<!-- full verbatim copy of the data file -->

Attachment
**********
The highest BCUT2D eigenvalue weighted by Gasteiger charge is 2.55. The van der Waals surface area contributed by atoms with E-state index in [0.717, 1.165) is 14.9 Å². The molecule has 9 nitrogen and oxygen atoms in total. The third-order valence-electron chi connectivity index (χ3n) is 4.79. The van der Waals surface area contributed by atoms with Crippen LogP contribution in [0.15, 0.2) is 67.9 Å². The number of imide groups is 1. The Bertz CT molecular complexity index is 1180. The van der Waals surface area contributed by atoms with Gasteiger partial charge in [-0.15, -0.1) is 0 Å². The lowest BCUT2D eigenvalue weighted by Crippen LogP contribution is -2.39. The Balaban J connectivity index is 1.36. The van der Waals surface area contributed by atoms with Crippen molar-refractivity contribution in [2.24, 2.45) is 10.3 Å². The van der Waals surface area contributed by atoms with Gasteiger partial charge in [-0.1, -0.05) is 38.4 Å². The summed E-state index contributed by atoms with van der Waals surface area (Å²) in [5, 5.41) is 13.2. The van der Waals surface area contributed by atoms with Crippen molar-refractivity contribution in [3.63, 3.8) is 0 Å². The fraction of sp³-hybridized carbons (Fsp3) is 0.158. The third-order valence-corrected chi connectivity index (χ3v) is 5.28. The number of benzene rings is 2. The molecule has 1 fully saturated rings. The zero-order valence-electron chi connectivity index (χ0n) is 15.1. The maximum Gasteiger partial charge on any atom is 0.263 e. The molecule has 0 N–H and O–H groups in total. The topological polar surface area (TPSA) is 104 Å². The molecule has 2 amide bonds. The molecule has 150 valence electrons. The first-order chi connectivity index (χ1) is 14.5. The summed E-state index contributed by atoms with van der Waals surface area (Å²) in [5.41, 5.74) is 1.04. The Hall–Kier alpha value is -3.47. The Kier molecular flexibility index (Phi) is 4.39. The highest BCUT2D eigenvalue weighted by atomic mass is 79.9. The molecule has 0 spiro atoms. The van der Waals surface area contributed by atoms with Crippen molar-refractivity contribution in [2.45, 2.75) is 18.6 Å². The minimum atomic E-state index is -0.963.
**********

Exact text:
The highest BCUT2D eigenvalue weighted by Gasteiger charge is 2.55. The van der Waals surface area contributed by atoms with E-state index in [0.717, 1.165) is 14.9 Å². The molecule has 9 nitrogen and oxygen atoms in total. The third-order valence-electron chi connectivity index (χ3n) is 4.79. The van der Waals surface area contributed by atoms with Crippen LogP contribution in [0.15, 0.2) is 67.9 Å². The number of imide groups is 1. The Bertz CT molecular complexity index is 1180. The van der Waals surface area contributed by atoms with Gasteiger partial charge in [-0.15, -0.1) is 0 Å². The lowest BCUT2D eigenvalue weighted by Crippen LogP contribution is -2.39. The Balaban J connectivity index is 1.36. The van der Waals surface area contributed by atoms with Crippen molar-refractivity contribution in [2.24, 2.45) is 10.3 Å². The van der Waals surface area contributed by atoms with Gasteiger partial charge in [-0.1, -0.05) is 38.4 Å². The summed E-state index contributed by atoms with van der Waals surface area (Å²) in [5, 5.41) is 13.2. The van der Waals surface area contributed by atoms with Crippen molar-refractivity contribution in [3.63, 3.8) is 0 Å². The fraction of sp³-hybridized carbons (Fsp3) is 0.158. The third-order valence-corrected chi connectivity index (χ3v) is 5.28. The number of benzene rings is 2. The molecule has 1 fully saturated rings. The zero-order valence-electron chi connectivity index (χ0n) is 15.1. The maximum Gasteiger partial charge on any atom is 0.263 e. The molecule has 0 N–H and O–H groups in total. The topological polar surface area (TPSA) is 104 Å². The molecule has 2 amide bonds. The molecule has 150 valence electrons. The first-order chi connectivity index (χ1) is 14.5. The summed E-state index contributed by atoms with van der Waals surface area (Å²) in [5.41, 5.74) is 1.04. The Hall–Kier alpha value is -3.47. The Kier molecular flexibility index (Phi) is 4.39. The highest BCUT2D eigenvalue weighted by atomic mass is 79.9. The molecule has 0 spiro atoms. The van der Waals surface area contributed by atoms with Crippen molar-refractivity contribution in [2.45, 2.75) is 18.6 Å². The minimum atomic E-state index is -0.963.